The first parameter to considering when applying TCR therapy is the cross-reactivity profile of the candidate receptor. A theoretical proposal (32) predicted that the αβ TCR must intrinsically encode a high degree of cross-reactivity in order to provide sufficient coverage against the huge constellation of pMHC complexes that could be encountered in nature. Through the use of combinatorial peptide libraries (CPLs), that comprise almost all possible peptides of a particular length, this theory was recently tested experimentally and proven (33, 34). In the context of a single MHC, a single αβ TCR can recognize over one million different peptides as well or better than its cognate ligand (34). Whether this is the case for all TCRs is under active investigation. Very recent CPL data suggests that TCRs have sliding cross-reactive intensities (35) and, at least for pMHC-I-specific TCRs, an explicit preference for peptides of defined length. Thus, cross-reactivity for peptides outside a TCRs “programmed length preference” is unlikely.
Given the intrinsic cross-reactivity of TCRs, it is tempting to select for TCR that engage multiple target pMHC. Indeed, this “multiple birds with one stone” approach could dramatically boost therapeutic efficacy of a candidate TCR in vivo. However, caution is advised in this pursuit as it has recently been shown that multi-pMHC specific TCR can result in serious side effects (36). Here, a therapeutic TCR that recognized multiple MAGE-derived peptides resulted in neurological toxicity when administered to melanoma patients as TCR gene therapy. Off-target toxicity was thought to be due to one of the MAGE peptides being expressed in the brain. This localized expression profile was not previously known.
Another parameter to consider (on top of the large numbers of proteogenic peptides T-cells can recognize) is the issue of “transformed self.” It is known that αβ T-cells can engage proteogenic peptides containing post-translational modifications, such as phosphorylation (37), glycosylation (38), citrullination (39), and dimerization (40). Whether a given αβ TCR also cross-recognizes large numbers of modified peptides is yet to be determined. In addition to classical pMHC-I and pMHC-II targets, αβ TCR are also now known to bind a growing list of classical and non-classical MHC molecules which cradle an extraordinary diverse array of organic and inorganic compounds (41). TCR ligands can include proteogenic peptides in HLA-E (42), lipids in the cluster of differentiation 1 (CD1) molecule (41, 43), vitamin metabolites in MHC-I related (MR1) molecules (44), small molecule drugs in MHC-I (45), and the empty platform of human hemochromatosis protein (HFE) (46).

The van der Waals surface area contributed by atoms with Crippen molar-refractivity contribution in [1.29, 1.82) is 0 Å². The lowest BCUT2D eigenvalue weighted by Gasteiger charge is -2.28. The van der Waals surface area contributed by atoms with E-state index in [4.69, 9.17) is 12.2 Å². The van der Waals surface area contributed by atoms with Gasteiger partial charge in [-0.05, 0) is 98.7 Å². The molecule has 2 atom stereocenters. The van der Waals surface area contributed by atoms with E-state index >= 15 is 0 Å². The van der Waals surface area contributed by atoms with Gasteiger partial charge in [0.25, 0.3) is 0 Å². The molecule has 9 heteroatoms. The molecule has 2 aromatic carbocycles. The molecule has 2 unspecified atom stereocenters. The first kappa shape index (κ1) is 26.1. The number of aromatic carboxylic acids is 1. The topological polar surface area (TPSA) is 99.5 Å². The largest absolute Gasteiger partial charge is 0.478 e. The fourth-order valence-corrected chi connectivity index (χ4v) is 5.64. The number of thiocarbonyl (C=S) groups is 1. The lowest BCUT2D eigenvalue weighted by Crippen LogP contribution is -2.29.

Precisely mapping the complete cross-reactive profile of a therapeutic TCR candidate across the thousands of classical and non-classical MHC alleles which present a combined universe of organic and inorganic compounds is currently possible but difficult. Basic approaches are available for assessment (Table 1). For instance, scanning a group of candidate TCRs across a CPL library can quickly rule out receptors with extensive pMHC cross-reactivity footprints. From these select receptors, blasting the raw CPL data across the human proteome may identify self peptides which could drive off-target activity in vivo. Candidate TCR with minimal cross-reactivity footprints as suggested by CPL scanning could then advance to in vitro testing on multi-cell subsets. Here, various cell types (monocytes, DCs, T-cells, B-cells, fibroblasts, epithelial cells, etc.) that express the HLA restriction allele of interest could be used as target cells to determine potential TCR cross-reactivity with self pMHC molecules. Target cells could be derived from primary sorted cells and/or cell lines.
Consideration Two: Alloreactvity